If you want to see what the current margins are, visit your brokerage. For example NinjaTrade Brokerage keeps a PDF up on their site of the current margins, anyone can see it: NinjaTrade Margins
I will mention margins for Intraday (ie. you close your position before the market closes) are what I normally refer to. If you hold positions over night, the margins go up significantly. More risk for the broker means more you need to stake.
Below are some examples of the intraday NinjaTrade Brokerage margins for the treasuries. Those are USD. UB and ZB which I primarily trade are $1,000, ZN is $500.
Margins are set by your broker, and will vary. Most brokerages do compete on margins and try to offer the lowest available. Others though don’t and you will drastically different numbers. For example one brokerage I know of has a $12,000 margin for Ultra Bond. Big difference – put up $1,000 or put up $12,000, to trade the same 1 lot.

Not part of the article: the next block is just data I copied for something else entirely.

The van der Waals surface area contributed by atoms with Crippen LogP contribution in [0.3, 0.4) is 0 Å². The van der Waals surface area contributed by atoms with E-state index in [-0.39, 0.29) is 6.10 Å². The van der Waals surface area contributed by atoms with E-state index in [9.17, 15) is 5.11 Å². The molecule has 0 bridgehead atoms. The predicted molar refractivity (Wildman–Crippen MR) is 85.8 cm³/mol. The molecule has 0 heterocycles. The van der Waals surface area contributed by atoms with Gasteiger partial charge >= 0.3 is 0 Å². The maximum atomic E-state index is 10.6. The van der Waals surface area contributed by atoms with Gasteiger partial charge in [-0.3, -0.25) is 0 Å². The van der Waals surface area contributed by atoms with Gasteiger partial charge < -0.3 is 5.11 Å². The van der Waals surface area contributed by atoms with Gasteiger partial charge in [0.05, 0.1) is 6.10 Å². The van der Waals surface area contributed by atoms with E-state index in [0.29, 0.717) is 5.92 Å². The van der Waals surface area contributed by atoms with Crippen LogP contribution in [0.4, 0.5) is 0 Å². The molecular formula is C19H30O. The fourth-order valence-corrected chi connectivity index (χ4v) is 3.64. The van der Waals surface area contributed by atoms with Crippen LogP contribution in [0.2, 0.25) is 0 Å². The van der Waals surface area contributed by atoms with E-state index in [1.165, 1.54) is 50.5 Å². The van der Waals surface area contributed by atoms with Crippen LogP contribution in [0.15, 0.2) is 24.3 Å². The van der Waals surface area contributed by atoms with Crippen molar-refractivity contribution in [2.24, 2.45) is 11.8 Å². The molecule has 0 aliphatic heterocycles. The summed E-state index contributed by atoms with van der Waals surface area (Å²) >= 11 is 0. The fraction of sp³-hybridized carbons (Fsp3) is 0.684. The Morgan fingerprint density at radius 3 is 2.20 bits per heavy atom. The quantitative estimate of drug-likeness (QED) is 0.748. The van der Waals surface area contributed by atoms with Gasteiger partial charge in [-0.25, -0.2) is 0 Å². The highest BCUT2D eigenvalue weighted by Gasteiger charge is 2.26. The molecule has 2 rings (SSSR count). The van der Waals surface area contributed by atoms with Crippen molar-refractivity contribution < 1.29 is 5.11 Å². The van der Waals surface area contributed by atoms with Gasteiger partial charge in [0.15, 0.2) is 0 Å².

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Hypothetical Performance Disclosure:
Hypothetical performance results have many inherent limitations, some of which are described below. No representation is being made that any account will or is likely to achieve profits or losses similar to those shown; in fact, there are frequently sharp differences between hypothetical performance results and the actual results subsequently achieved by any particular trading program. One of the limitations of hypothetical performance results is that they are generally prepared with the benefit of hindsight. In addition, hypothetical trading does not involve financial risk, and no hypothetical trading record can completely account for the impact of financial risk of actual trading. for example, the ability to withstand losses or to adhere to a particular trading program in spite of trading losses are material points which can also adversely affect actual trading results. There are numerous other factors related to the markets in general or to the implementation of any specific trading program which cannot be fully accounted for in the preparation of hypothetical performance results and all which can adversely affect trading results.